this year. Both are speed-based players, and Hamilton has more speed (80 vs. 60 roughly). More projection on Hamilton’s body as well, while there are some concerns Segura could thicken in the lower half.

    Dino (Pennsylvania): Having seen Lonnie Chisenhall play at AA Akron, I'm not surprised at his 25th ranking. Are
    there any lingering doubts about his makeup stemming from his problems at the University of South Carolina?

John Manuel: Not really, seems to have learned his lesson, no issues since he turned pro that would keep him off the field.

    Jerry (NYC): Hi Jim, are the Yankees prospects all over hyped and over rated? All of them come with huge question marks I think.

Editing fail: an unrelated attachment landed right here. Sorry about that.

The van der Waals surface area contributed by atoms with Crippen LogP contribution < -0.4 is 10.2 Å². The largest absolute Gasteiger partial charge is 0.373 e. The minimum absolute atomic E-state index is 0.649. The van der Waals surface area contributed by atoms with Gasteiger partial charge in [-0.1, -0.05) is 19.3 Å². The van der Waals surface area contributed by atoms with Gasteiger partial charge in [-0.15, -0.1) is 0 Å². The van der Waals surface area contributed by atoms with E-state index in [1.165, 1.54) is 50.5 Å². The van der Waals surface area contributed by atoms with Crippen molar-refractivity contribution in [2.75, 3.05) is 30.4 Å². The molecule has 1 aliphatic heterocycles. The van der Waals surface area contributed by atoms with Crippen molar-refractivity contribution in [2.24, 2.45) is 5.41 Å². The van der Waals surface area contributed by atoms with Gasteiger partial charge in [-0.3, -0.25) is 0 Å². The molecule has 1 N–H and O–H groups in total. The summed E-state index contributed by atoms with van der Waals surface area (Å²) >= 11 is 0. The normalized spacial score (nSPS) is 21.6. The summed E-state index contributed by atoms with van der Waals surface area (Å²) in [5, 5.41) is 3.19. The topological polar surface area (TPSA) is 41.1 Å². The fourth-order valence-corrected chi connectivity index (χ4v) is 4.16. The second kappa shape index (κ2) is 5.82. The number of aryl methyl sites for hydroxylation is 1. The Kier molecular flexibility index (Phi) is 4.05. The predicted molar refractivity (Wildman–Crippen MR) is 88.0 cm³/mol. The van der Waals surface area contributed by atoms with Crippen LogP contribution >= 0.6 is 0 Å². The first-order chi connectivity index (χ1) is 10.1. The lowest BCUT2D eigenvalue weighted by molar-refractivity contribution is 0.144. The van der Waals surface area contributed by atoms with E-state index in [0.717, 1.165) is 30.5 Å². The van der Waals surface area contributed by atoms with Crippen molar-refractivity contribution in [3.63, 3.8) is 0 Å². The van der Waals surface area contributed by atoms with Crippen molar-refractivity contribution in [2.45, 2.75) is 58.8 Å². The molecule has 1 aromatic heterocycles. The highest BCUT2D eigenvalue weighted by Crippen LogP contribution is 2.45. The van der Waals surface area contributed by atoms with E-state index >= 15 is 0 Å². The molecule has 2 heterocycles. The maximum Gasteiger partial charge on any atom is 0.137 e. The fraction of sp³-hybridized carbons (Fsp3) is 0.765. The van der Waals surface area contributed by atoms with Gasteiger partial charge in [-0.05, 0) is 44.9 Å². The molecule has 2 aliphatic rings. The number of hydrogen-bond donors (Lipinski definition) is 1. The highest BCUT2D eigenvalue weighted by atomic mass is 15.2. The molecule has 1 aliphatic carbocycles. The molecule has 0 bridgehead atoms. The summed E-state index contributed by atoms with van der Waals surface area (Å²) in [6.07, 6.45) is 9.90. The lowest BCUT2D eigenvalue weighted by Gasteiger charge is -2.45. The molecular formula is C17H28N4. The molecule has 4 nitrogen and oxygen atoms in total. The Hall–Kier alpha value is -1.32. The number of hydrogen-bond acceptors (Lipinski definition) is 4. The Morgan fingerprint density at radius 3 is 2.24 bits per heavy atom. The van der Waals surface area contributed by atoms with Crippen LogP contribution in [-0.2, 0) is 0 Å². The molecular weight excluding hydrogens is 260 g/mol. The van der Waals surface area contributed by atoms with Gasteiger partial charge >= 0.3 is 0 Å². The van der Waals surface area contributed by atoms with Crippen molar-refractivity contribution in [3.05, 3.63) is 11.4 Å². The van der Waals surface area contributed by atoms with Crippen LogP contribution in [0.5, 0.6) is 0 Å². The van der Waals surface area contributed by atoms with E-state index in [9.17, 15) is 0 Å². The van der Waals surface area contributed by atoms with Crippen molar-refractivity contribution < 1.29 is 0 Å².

John Manuel: I’m high man on the Yankees this year, almost across the board. The only guy who might be “hype” is Betances, there’s a split camp on him. Since our ranking in the fall, it became clear that the industry consensus would rank Banuelos over Betances, and
that’s reflected in the Top 100. Betances has a lot of risk, more even than Brackman IMO. The rest of those guys, to me, are properly slotted. Aggressive ranking of Sanchez, but his ceiling is significant.

John Manuel: Sorry everybody. With almost 200 questions
still in the queue, we’ve got a magazine & website we still have to
plan. Off to rank our Top 20 Rookies for the Major League Preview! Thanks for all the interest, the conversation can continue on Twitter (@BaseballAmerica or @johnmanuelba) or on BA’s Facebook page. Thanks.1